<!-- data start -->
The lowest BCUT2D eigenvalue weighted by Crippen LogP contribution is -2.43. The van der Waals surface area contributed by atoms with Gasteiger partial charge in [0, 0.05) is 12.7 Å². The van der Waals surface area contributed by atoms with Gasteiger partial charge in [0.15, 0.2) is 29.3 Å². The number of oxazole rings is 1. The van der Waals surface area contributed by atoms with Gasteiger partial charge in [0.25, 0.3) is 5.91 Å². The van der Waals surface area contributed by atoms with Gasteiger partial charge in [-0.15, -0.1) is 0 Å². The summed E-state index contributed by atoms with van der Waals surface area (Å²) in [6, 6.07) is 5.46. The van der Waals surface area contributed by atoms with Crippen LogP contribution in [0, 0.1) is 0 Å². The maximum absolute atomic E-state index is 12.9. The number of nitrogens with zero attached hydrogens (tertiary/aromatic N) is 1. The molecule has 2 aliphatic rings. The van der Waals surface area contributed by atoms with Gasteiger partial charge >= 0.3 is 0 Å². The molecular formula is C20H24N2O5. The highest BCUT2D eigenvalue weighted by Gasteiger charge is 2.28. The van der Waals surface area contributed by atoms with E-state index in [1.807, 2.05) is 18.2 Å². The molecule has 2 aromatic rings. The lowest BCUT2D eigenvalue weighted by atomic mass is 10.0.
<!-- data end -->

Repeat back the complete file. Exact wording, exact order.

The lowest BCUT2D eigenvalue weighted by Crippen LogP contribution is -2.43. The van der Waals surface area contributed by atoms with Gasteiger partial charge in [0, 0.05) is 12.7 Å². The van der Waals surface area contributed by atoms with Gasteiger partial charge in [0.15, 0.2) is 29.3 Å². The number of oxazole rings is 1. The van der Waals surface area contributed by atoms with Gasteiger partial charge in [0.25, 0.3) is 5.91 Å². The van der Waals surface area contributed by atoms with Gasteiger partial charge in [-0.15, -0.1) is 0 Å². The summed E-state index contributed by atoms with van der Waals surface area (Å²) in [6, 6.07) is 5.46. The van der Waals surface area contributed by atoms with Crippen LogP contribution in [0, 0.1) is 0 Å². The maximum absolute atomic E-state index is 12.9. The number of nitrogens with zero attached hydrogens (tertiary/aromatic N) is 1. The molecule has 2 aliphatic rings. The van der Waals surface area contributed by atoms with Gasteiger partial charge >= 0.3 is 0 Å². The molecular formula is C20H24N2O5. The highest BCUT2D eigenvalue weighted by Gasteiger charge is 2.28. The van der Waals surface area contributed by atoms with E-state index in [1.807, 2.05) is 18.2 Å². The molecule has 2 aromatic rings. The lowest BCUT2D eigenvalue weighted by atomic mass is 10.0.